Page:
Click on “image generation,” for example, and the text expands to “quickly create realistic and visually appealing images and animations for ad campaigns, websites, presentations, and more.” Instead of scouring the web or a stock photography site for an image, Bedrock will create one for you.

Full 30 second ads generated in real time by AI and personalized to the individual Prime Video profile level can’t be far behind.

What would AI generated, 30 second commercials look like?

Let’s imagine that Amazon deduces that a couple is pregnant based on recent purchases of books about babies, maternity wear, and neonatal vitamins. (This is akin to Charles Duhigg’s famous piece about how Target knew a teen girl was pregnant before her father did.) Amazon also knows the couple’s race, neighborhood, friends (based on gifts they’ve sent and received), and entertainment tastes on Prime Video.

Adding ads to Prime Video makes Amazon’s ad business bigger, but I think there’s still more going on. Amazon tends to have what I call a “two-strategy strategy” where it buries a long-term goal inside a short-term move. In this case, the long-term move is about AI.

For Procter and Gamble, which sells Pampers, this is actionable information.

Much of a 30 second spot about Pampers will be the same for everybody: the product shots, the demonstration, the logo. Amazon Bedrock will dynamically assemble and generate the rest. If the couple is black and lives in the suburbs, then Bedrock will show an establishing shot in a similar neighborhood and have black hands pour blue fluid onto the diaper. Likewise for different couples in different neighborhoods.

A digital spokesperson might address the camera directly—not saying something creepy like, “Bob, Teresa, your baby is coming in just a few weeks,” but instead talking about a use case calibrated to match Bob and Teresa’s situation.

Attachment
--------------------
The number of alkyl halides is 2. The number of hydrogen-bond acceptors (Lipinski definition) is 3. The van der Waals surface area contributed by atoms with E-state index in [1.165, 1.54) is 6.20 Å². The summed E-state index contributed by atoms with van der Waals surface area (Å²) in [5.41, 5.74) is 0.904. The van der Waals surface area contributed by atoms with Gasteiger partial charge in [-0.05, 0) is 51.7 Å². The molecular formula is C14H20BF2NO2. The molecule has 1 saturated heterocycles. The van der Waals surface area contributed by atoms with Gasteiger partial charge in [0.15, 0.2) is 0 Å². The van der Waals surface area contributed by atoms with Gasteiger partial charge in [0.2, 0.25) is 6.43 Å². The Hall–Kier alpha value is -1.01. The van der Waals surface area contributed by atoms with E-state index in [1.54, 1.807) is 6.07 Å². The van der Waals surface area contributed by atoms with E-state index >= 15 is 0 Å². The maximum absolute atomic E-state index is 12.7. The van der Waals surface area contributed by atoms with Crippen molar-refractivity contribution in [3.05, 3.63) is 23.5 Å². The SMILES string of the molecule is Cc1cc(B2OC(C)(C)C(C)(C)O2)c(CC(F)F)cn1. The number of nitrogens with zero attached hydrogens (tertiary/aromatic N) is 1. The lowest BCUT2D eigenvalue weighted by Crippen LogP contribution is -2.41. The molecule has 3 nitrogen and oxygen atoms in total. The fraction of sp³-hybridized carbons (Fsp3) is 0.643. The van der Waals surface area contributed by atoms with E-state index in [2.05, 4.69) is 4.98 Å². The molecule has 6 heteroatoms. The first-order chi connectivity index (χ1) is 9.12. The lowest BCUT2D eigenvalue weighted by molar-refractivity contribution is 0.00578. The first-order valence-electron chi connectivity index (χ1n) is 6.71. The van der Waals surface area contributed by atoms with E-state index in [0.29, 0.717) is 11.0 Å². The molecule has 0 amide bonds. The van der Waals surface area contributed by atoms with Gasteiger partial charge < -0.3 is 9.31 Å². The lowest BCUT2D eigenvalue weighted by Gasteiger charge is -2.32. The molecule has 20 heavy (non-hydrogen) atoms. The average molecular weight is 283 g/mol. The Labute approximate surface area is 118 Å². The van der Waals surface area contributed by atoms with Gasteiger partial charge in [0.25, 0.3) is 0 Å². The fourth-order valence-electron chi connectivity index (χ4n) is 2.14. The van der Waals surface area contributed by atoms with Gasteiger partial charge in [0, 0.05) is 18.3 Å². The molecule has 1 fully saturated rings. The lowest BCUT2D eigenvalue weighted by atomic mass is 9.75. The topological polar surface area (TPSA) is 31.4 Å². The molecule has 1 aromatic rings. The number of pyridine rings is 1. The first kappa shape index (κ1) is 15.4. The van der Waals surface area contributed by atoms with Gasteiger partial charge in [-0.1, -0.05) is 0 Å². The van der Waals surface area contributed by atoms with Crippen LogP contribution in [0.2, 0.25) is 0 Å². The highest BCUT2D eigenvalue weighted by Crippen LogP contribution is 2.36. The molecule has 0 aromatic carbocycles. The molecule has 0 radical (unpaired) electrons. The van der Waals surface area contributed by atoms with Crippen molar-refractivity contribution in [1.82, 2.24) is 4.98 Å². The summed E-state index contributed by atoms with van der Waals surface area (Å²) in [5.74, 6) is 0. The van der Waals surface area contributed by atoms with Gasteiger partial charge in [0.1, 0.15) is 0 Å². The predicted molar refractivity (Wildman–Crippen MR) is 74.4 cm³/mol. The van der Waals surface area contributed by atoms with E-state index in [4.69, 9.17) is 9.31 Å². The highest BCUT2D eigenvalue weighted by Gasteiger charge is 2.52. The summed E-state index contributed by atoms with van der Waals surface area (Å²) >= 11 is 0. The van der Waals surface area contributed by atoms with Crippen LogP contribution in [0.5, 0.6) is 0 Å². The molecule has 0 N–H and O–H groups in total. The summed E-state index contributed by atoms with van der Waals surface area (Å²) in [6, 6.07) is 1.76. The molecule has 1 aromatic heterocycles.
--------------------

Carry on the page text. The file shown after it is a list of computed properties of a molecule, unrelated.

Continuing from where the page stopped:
Since Amazon will know on what device the couple is watching Prime Video, how close their home is to a distribution center, and how long it would take to deliver an order, the digital spokesperson might say, “just click the OK button on your Roku remote, and we’ll get these diapers to you tomorrow morning.” If Amazon knows that couple has and uses an Echo device, the digital spokesperson might say, “Just ask Alexa and we’ll send the diapers right away.” This takes shoppable video to a whole new level.

If this sounds either like far future science fiction or the 1981 movie Looker, think again. Today, in China, convincing digital clones (or “deep fakes”) of real spokespeople sell products in live streaming sessions: the clones cost the company around $1,000 per year.

Short term, Amazon is exploiting a revenue opportunity by adding ads to Prime Video.

Long term, Amazon is creating a uniquely powerful and incomparable ad product that combines the broad media reach of Prime Video, data about Amazon customers, ecommerce dominance, and an immense AI toolbox so that companies can advertise, customize, and sell on one platform.

What other company can compete with this? Google has AI and YouTube, but it doesn’t do ecommerce. Even if Walmart, which is investing in AI, follows my advice and buys Paramount, it doesn’t have Amazon’s “create a platform for other businesses” approach.

Soon, the ad inventory on Prime Video might become the most valuable ad inventory in existence.


Brad Berens is the Center’s strategic advisor and a senior research fellow. He is principal at Big Digital Idea Consulting. You can learn more about Brad at, follow him on Post and/or LinkedIn, and subscribe to his weekly newsletter (only some of his columns are syndicated here).


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October 4, 2023